Northwest Naturals Freeze Dried Raw Dog Food Review (Freeze-Dried)

Rating:

Northwest Naturals Freeze Dried Dog Food receives the Advisor’s top rating of 5 stars.

The Northwest Naturals product line includes the 6 freeze-dried raw dog foods listed below.

Each recipe below includes its related AAFCO nutrient profile when available on the product’s official webpage: Growth, Maintenance, All Life Stages, Supplemental or Unspecified.

Use the links below to compare price and package sizes at Amazon.

Northwest Naturals Freeze Dried Beef recipe was selected to represent the other products in the line for this review.

Northwest Naturals Freeze Dried Nuggets Beef

Freeze-Dried Dog Food

Estimated Dry Matter Nutrient Content

Protein = 43% | Fat = 36% | Carbs = 13%

Ingredients: Beef, beef heart, beef liver, ground beef bone, beef kidney, broccoli, carrots, apples, romaine lettuce, ground flaxseed, fish oil, apple cider vinegar, blueberry, cranberry, inulin, dried kelp, potassium chloride, sodium chloride, ginger, parsley, garlic, zinc proteinate, iron proteinate, vitamin E supplement, copper proteinate, manganese proteinate, mixed tocopherols (as preservative), vitamin D supplement

Fiber (estimated dry matter content) = 6.3%

Red denotes controversial item

Estimated Nutrient Content
MethodProteinFatCarbs
Guaranteed Analysis41%34%NA
Dry Matter Basis43%36%13%
Calorie Weighted Basis30%61%9%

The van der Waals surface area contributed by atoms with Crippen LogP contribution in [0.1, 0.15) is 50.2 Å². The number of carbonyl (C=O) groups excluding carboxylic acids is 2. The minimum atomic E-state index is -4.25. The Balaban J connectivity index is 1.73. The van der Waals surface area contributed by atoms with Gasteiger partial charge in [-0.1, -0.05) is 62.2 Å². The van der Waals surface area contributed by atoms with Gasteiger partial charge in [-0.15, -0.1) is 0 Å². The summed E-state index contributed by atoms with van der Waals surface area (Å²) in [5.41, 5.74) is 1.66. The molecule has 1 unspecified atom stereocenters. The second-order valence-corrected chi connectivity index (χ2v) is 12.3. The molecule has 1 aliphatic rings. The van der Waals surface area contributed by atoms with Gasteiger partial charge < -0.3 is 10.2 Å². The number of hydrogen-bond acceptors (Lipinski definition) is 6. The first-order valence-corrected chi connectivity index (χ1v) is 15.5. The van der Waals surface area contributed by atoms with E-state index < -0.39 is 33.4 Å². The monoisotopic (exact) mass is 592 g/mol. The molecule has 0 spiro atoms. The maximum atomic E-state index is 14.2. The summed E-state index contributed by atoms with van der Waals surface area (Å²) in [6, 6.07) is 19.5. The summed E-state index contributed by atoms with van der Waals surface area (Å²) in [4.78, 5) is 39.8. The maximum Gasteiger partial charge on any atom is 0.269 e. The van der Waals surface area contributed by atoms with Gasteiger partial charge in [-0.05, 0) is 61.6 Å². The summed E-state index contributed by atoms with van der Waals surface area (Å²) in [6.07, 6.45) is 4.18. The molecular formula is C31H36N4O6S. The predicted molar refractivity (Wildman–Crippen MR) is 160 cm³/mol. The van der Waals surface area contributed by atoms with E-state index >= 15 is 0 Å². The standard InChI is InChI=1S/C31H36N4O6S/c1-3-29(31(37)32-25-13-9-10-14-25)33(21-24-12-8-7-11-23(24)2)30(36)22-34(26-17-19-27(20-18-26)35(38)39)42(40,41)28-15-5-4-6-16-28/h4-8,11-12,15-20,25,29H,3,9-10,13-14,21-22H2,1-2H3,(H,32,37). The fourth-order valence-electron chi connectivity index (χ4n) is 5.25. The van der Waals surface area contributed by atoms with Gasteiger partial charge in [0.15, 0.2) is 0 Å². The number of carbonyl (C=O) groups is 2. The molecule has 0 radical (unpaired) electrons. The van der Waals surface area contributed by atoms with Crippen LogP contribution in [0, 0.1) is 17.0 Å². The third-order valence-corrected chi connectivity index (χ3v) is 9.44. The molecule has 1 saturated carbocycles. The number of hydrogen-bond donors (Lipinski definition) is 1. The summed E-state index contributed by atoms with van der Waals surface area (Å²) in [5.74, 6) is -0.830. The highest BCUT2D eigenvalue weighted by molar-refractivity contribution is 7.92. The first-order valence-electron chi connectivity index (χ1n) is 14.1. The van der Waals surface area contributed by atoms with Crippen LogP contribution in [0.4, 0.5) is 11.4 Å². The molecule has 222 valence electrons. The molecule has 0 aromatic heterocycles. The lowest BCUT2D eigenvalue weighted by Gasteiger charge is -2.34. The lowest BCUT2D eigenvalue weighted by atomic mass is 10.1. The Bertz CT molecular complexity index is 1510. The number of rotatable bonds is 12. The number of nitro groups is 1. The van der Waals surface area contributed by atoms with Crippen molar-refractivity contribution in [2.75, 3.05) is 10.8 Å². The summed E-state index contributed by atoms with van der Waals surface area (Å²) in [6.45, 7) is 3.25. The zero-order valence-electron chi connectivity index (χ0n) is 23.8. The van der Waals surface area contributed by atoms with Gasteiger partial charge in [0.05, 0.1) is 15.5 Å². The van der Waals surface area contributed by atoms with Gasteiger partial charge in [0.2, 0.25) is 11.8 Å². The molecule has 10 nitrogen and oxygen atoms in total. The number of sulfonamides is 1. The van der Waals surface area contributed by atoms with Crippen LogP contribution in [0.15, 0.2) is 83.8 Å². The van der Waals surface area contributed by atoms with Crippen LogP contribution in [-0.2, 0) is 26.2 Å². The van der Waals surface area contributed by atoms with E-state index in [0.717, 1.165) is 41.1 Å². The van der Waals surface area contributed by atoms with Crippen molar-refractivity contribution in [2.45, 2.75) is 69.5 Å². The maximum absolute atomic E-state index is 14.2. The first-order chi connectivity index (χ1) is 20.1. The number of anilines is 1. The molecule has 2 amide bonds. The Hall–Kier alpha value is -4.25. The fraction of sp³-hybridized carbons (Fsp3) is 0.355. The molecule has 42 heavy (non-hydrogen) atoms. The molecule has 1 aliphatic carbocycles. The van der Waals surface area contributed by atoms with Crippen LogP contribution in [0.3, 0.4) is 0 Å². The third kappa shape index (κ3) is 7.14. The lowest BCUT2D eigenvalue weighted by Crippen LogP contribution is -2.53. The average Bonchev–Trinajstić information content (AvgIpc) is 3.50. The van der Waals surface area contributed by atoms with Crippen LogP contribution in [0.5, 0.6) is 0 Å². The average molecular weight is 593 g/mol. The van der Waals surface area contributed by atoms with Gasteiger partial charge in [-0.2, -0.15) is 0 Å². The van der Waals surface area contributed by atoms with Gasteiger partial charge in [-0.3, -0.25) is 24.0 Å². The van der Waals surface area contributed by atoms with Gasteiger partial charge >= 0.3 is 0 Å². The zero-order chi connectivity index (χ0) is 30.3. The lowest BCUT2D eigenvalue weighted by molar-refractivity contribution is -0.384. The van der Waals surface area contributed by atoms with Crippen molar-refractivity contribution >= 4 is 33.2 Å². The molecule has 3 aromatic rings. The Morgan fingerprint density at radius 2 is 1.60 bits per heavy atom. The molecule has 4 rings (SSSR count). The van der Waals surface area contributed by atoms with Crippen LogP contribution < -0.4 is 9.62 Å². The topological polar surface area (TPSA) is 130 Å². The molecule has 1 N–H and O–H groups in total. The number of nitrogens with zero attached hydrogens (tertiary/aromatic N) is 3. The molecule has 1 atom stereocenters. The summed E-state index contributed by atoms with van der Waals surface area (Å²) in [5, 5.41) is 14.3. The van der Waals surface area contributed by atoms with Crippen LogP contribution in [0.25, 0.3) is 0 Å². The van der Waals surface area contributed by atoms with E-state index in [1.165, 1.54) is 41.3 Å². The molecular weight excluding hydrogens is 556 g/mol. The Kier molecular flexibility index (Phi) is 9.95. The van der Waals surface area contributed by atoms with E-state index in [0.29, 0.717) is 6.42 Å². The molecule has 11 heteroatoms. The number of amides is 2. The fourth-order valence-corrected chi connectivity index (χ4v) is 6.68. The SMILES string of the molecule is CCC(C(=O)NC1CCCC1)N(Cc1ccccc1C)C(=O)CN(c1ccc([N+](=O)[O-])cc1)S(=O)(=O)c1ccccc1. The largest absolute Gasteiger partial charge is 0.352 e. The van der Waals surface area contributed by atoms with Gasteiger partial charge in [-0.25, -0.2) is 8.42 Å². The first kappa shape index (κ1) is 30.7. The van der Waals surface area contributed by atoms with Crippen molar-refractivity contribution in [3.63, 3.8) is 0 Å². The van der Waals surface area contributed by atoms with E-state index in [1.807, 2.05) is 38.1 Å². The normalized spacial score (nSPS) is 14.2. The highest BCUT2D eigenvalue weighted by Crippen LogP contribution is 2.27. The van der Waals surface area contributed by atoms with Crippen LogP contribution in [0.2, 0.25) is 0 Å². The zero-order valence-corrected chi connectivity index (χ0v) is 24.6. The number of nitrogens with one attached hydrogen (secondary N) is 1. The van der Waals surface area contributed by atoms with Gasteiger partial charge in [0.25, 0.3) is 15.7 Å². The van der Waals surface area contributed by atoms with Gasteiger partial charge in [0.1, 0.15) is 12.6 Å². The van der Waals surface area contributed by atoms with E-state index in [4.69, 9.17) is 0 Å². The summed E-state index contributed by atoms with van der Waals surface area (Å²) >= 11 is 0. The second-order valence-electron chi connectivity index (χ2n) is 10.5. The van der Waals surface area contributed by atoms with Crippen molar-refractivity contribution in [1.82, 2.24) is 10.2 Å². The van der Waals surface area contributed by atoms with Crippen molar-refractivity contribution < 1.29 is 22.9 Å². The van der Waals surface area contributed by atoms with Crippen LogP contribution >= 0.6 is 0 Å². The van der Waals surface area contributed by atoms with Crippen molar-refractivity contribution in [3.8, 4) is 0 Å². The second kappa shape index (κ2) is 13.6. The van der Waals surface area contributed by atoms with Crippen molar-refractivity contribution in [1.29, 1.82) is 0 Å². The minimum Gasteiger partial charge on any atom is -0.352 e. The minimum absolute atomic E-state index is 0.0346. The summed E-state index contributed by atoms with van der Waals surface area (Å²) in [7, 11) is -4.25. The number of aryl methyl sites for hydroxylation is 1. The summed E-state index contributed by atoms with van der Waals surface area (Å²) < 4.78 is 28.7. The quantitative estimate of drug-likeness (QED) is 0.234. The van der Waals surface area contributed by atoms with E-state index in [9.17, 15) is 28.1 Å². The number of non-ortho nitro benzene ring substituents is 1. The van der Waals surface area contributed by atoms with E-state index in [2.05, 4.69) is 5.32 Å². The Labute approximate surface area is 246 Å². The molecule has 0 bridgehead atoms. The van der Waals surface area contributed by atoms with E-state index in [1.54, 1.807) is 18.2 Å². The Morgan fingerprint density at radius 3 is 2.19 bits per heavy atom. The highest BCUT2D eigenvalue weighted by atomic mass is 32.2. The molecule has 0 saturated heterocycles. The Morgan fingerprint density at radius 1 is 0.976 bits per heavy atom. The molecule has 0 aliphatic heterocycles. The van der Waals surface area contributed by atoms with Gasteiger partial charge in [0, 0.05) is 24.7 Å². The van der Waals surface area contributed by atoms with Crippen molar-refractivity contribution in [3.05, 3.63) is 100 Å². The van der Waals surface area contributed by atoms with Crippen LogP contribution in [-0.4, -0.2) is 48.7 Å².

Protein = 30% | Fat = 61% | Carbs = 9%

The first ingredient in this dog food is beef. Beef is defined as “the clean flesh derived from slaughtered cattle” and includes skeletal muscle or the muscle tissues of the tongue, diaphragm, heart or esophagus.1

Beef is naturally rich in all ten essential amino acids required by a dog to sustain life.

The second ingredient is beef heart. Although it doesn’t sound very appetizing to us humans, heart tissue is pure muscle — all meat. It’s naturally rich in quality protein, minerals and complex B vitamins, too.

The third ingredient is beef liver. This is an organ meat sourced from a named animal and thus considered a beneficial component.

The next ingredient is ground beef bone, an excellent source of natural calcium.

The fifth ingredient is beef kidney, an organ meat low in fat and rich in protein and essential minerals.

The next ingredient is broccoli, which is a healthy green vegetable and a member of the kale family. It’s notably rich in vitamin C and fiber and numerous other nutrients.

Like other cruciferous vegetables, broccoli is believed to provide anti-cancer benefits.

The seventh ingredient includes carrots. Carrots are rich in beta-carotene, minerals and dietary fiber.

The eighth ingredient is apple, a nutrient-rich fruit that’s also high in fiber.

The ninth item lists lettuce. This green leafy vegetable is naturally rich in vitamins and minerals. In fact, lettuce boasts an exceptionally high nutrient Completeness Score2 of 88.

From here, the list goes on to include a number of other items.

But to be realistic, ingredients located this far down the list (other than nutritional supplements) are not likely to affect the overall rating of this Northwest Naturals product.

With 5 notable exceptions

First, flaxseed is one of the best plant sources of healthy omega-3 fatty acids. Provided they’ve first been ground into a meal, flax seeds are also rich in soluble fiber.

However, flaxseed contains about 19% protein, a factor that must be considered when judging the actual meat content of this dog food.

Next, we note the inclusion of inulin, a starch-like compound made up of repeating units of carbohydrates and typically sourced from chicory root.